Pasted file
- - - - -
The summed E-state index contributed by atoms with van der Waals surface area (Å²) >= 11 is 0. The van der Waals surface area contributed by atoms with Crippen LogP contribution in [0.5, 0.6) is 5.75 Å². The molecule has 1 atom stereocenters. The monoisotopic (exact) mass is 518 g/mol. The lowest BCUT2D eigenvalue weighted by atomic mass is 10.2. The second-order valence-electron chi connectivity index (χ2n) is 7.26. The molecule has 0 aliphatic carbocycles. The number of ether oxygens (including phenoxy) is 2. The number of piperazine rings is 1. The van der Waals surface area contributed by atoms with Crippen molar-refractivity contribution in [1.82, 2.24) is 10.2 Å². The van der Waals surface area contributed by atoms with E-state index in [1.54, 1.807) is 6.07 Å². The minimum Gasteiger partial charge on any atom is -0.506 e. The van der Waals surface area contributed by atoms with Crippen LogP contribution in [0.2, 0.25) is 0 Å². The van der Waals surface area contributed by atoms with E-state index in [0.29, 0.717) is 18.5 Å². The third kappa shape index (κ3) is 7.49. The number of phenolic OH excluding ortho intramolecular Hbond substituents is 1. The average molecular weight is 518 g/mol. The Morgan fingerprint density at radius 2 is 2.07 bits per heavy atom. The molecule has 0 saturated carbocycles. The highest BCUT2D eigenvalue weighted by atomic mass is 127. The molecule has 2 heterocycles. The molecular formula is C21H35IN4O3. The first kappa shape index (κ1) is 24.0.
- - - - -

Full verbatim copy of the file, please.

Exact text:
The summed E-state index contributed by atoms with van der Waals surface area (Å²) >= 11 is 0. The van der Waals surface area contributed by atoms with Crippen LogP contribution in [0.5, 0.6) is 5.75 Å². The molecule has 1 atom stereocenters. The monoisotopic (exact) mass is 518 g/mol. The lowest BCUT2D eigenvalue weighted by atomic mass is 10.2. The second-order valence-electron chi connectivity index (χ2n) is 7.26. The molecule has 0 aliphatic carbocycles. The number of ether oxygens (including phenoxy) is 2. The number of piperazine rings is 1. The van der Waals surface area contributed by atoms with Crippen molar-refractivity contribution in [1.82, 2.24) is 10.2 Å². The van der Waals surface area contributed by atoms with E-state index in [1.54, 1.807) is 6.07 Å². The minimum Gasteiger partial charge on any atom is -0.506 e. The van der Waals surface area contributed by atoms with Crippen LogP contribution in [0.2, 0.25) is 0 Å². The van der Waals surface area contributed by atoms with E-state index in [0.29, 0.717) is 18.5 Å². The third kappa shape index (κ3) is 7.49. The number of phenolic OH excluding ortho intramolecular Hbond substituents is 1. The average molecular weight is 518 g/mol. The Morgan fingerprint density at radius 2 is 2.07 bits per heavy atom. The molecule has 0 saturated carbocycles. The highest BCUT2D eigenvalue weighted by atomic mass is 127. The molecule has 2 heterocycles. The molecular formula is C21H35IN4O3. The first kappa shape index (κ1) is 24.0.